Actually, many oils show insect repellency. As in this research article. So to round out this blend, and make it super pleasant in scent and handling - I added a few other major players in insect repellency. Eucalyptus citriodora (also called Lemon Eucalyptus) is an essential oil from Australia, which carries well known constituents that repel insects, including PMD (p-Menthane 3,8 diol). Both Catnip and Eucalyptus citriodora are being reported to be as or more effective than DEET! Geranium is another essential oil that is often recommended for insects. However, Geranium by itself is not truly all that animal friendly. It is a gorgeous oil, but not always the scent that most animals would "like" to smell like. I find that most people simply use Geranium oil incorrectly for animals - dripping it onto bandanas or collars and forcing an animal to be in very close proximity to the quite intense smell. By including Geranium within this blend, we can gain the benefits, while also taming it down a bit. To me, a very pleasant alternative.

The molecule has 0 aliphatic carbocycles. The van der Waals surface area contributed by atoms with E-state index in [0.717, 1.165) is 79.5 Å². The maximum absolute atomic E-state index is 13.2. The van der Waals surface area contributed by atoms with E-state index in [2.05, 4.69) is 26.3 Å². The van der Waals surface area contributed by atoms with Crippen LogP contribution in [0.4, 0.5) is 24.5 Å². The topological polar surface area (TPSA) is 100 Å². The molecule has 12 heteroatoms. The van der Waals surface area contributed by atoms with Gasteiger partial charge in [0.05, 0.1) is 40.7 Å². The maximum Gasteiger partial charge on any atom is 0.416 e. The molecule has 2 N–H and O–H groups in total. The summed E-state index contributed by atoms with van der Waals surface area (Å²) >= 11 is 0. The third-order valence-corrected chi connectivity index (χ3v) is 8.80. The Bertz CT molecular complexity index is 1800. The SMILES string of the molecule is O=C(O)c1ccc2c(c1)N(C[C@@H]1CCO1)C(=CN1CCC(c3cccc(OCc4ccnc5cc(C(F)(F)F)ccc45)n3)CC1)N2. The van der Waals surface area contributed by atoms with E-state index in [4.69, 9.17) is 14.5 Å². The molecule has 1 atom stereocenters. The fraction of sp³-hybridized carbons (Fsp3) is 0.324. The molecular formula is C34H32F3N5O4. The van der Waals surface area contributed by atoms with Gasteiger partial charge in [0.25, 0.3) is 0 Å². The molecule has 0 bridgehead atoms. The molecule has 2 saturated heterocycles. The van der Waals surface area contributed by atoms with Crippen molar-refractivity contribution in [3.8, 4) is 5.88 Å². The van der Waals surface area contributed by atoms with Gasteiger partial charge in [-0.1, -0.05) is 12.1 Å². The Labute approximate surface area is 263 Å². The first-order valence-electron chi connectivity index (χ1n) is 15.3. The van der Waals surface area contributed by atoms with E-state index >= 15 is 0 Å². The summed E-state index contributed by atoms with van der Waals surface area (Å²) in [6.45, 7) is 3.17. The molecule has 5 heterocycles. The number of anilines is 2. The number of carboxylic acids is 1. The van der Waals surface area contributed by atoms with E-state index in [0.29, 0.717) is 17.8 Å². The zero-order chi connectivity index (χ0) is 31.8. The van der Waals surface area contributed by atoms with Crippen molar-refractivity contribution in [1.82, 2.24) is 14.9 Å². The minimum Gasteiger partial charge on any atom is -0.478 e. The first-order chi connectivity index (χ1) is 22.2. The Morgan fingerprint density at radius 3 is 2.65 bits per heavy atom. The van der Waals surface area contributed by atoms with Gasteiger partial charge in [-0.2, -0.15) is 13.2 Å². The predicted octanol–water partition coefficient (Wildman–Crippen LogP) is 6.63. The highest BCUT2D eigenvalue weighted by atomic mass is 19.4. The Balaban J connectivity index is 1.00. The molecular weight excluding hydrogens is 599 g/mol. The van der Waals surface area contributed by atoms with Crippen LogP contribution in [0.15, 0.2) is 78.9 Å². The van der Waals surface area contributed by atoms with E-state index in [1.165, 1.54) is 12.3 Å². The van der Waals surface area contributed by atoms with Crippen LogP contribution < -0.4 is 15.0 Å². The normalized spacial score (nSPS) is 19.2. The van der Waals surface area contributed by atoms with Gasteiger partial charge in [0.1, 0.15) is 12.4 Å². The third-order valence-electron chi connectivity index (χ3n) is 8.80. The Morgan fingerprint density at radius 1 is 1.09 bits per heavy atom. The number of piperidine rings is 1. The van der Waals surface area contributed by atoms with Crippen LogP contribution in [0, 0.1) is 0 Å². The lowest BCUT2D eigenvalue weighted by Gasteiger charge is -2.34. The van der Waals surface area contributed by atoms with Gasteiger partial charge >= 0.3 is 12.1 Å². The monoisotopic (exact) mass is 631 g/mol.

Rosemary (this is the Cineole chemotype) - has been found to be a wonderful insect repellent as well - and we've seen it be especially effective in repelling Asian Beetles. Within this blend, it adds its benefits while being present in safe amounts for all animals (yes, even those with health issues). Rosemary actually gets a misplaced "bad rap" - and it is not harmful or worrisome when used properly. People often want to avoid use of Rosemary with animals with seizures, and I am here to tell you - it is just not a founded concern. The sheer number of animals who are exposed properly to Rosemary essential oil through diffusion or properly dosed topical use (as with Evict RTU Drops) who actually benefit from the exposure - far outweighs the risks or issues I have ever witnessed. In Tisserand & Young's book Essential Oil Safety - 2nd Edition - the essential oil and seizure issue is well discussed in The Nervous System chapter. Basically, reports, misuse, and over-dosage (especially orally) of various constituents (not often the whole oil) are used to incriminate an essential oil. In clinical practice - we just simply do not see that proper use of oils is harmful - and actually quite the opposite - are usually helpful to a variety of health concerns. I would be far more concerned for a pet with seizures to be exposed to traditional chemical bug repellents than to Rosemary any day of the week!